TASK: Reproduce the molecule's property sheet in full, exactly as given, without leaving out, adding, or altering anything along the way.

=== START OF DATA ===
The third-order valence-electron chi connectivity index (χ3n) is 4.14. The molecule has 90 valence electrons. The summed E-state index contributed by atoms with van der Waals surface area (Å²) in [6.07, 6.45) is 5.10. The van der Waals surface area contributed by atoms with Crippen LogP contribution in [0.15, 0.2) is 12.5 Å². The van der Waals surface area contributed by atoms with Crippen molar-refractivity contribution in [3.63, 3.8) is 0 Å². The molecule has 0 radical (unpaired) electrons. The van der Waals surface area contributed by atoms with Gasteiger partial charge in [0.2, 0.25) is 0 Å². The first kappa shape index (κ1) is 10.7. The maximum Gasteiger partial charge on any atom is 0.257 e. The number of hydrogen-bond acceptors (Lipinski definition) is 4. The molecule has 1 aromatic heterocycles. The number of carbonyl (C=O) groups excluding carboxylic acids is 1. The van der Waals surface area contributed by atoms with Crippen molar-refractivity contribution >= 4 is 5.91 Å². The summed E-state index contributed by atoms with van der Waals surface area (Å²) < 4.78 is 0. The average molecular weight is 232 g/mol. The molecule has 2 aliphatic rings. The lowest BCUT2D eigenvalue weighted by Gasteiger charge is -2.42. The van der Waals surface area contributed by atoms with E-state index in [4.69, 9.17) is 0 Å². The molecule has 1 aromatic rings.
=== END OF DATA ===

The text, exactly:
The third-order valence-electron chi connectivity index (χ3n) is 4.14. The molecule has 90 valence electrons. The summed E-state index contributed by atoms with van der Waals surface area (Å²) in [6.07, 6.45) is 5.10. The van der Waals surface area contributed by atoms with Crippen LogP contribution in [0.15, 0.2) is 12.5 Å². The van der Waals surface area contributed by atoms with Crippen molar-refractivity contribution in [3.63, 3.8) is 0 Å². The molecule has 0 radical (unpaired) electrons. The van der Waals surface area contributed by atoms with Gasteiger partial charge in [0.2, 0.25) is 0 Å². The first kappa shape index (κ1) is 10.7. The maximum Gasteiger partial charge on any atom is 0.257 e. The number of hydrogen-bond acceptors (Lipinski definition) is 4. The molecule has 1 aromatic heterocycles. The number of carbonyl (C=O) groups excluding carboxylic acids is 1. The van der Waals surface area contributed by atoms with Crippen molar-refractivity contribution >= 4 is 5.91 Å². The summed E-state index contributed by atoms with van der Waals surface area (Å²) < 4.78 is 0. The average molecular weight is 232 g/mol. The molecule has 2 aliphatic rings. The lowest BCUT2D eigenvalue weighted by Gasteiger charge is -2.42. The van der Waals surface area contributed by atoms with E-state index in [4.69, 9.17) is 0 Å². The molecule has 1 aromatic rings.